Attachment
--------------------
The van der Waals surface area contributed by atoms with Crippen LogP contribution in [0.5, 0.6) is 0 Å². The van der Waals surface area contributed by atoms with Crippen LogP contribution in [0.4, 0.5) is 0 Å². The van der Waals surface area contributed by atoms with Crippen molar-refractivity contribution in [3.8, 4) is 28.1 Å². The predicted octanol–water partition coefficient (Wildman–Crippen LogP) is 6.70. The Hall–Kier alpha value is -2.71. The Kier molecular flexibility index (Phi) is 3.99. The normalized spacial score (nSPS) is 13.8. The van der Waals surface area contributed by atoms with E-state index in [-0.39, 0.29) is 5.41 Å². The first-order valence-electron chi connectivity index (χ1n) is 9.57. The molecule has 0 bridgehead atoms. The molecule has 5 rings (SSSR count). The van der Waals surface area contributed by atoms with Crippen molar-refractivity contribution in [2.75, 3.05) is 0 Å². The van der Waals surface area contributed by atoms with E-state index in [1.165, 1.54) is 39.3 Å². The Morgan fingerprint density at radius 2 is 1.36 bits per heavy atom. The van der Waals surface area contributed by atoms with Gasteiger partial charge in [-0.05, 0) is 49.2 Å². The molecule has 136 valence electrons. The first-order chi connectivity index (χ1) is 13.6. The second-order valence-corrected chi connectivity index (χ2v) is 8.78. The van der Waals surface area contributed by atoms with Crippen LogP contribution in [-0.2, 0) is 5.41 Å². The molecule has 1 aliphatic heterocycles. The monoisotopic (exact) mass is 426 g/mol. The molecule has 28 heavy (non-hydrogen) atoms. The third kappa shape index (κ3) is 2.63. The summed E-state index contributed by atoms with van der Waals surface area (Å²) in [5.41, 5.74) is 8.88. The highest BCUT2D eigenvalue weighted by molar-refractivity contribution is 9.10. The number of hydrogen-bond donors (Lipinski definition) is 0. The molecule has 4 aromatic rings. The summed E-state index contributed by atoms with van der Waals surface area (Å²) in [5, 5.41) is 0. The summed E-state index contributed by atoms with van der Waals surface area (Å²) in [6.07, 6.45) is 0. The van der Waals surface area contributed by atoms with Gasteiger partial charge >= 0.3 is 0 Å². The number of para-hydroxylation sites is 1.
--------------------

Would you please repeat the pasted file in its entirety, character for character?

The van der Waals surface area contributed by atoms with Crippen LogP contribution in [0.5, 0.6) is 0 Å². The van der Waals surface area contributed by atoms with Crippen LogP contribution in [0.4, 0.5) is 0 Å². The van der Waals surface area contributed by atoms with Crippen molar-refractivity contribution in [3.8, 4) is 28.1 Å². The predicted octanol–water partition coefficient (Wildman–Crippen LogP) is 6.70. The Hall–Kier alpha value is -2.71. The Kier molecular flexibility index (Phi) is 3.99. The normalized spacial score (nSPS) is 13.8. The van der Waals surface area contributed by atoms with E-state index in [-0.39, 0.29) is 5.41 Å². The first-order valence-electron chi connectivity index (χ1n) is 9.57. The molecule has 0 bridgehead atoms. The molecule has 5 rings (SSSR count). The van der Waals surface area contributed by atoms with Crippen molar-refractivity contribution in [2.75, 3.05) is 0 Å². The van der Waals surface area contributed by atoms with E-state index in [1.165, 1.54) is 39.3 Å². The Morgan fingerprint density at radius 2 is 1.36 bits per heavy atom. The van der Waals surface area contributed by atoms with Gasteiger partial charge in [-0.05, 0) is 49.2 Å². The molecule has 136 valence electrons. The first-order chi connectivity index (χ1) is 13.6. The second-order valence-corrected chi connectivity index (χ2v) is 8.78. The van der Waals surface area contributed by atoms with Crippen LogP contribution in [-0.2, 0) is 5.41 Å². The molecule has 1 aliphatic heterocycles. The monoisotopic (exact) mass is 426 g/mol. The molecule has 28 heavy (non-hydrogen) atoms. The third kappa shape index (κ3) is 2.63. The summed E-state index contributed by atoms with van der Waals surface area (Å²) in [5.41, 5.74) is 8.88. The highest BCUT2D eigenvalue weighted by molar-refractivity contribution is 9.10. The number of hydrogen-bond donors (Lipinski definition) is 0. The molecule has 4 aromatic rings. The summed E-state index contributed by atoms with van der Waals surface area (Å²) in [5, 5.41) is 0. The summed E-state index contributed by atoms with van der Waals surface area (Å²) in [6.07, 6.45) is 0. The van der Waals surface area contributed by atoms with Gasteiger partial charge >= 0.3 is 0 Å². The number of para-hydroxylation sites is 1.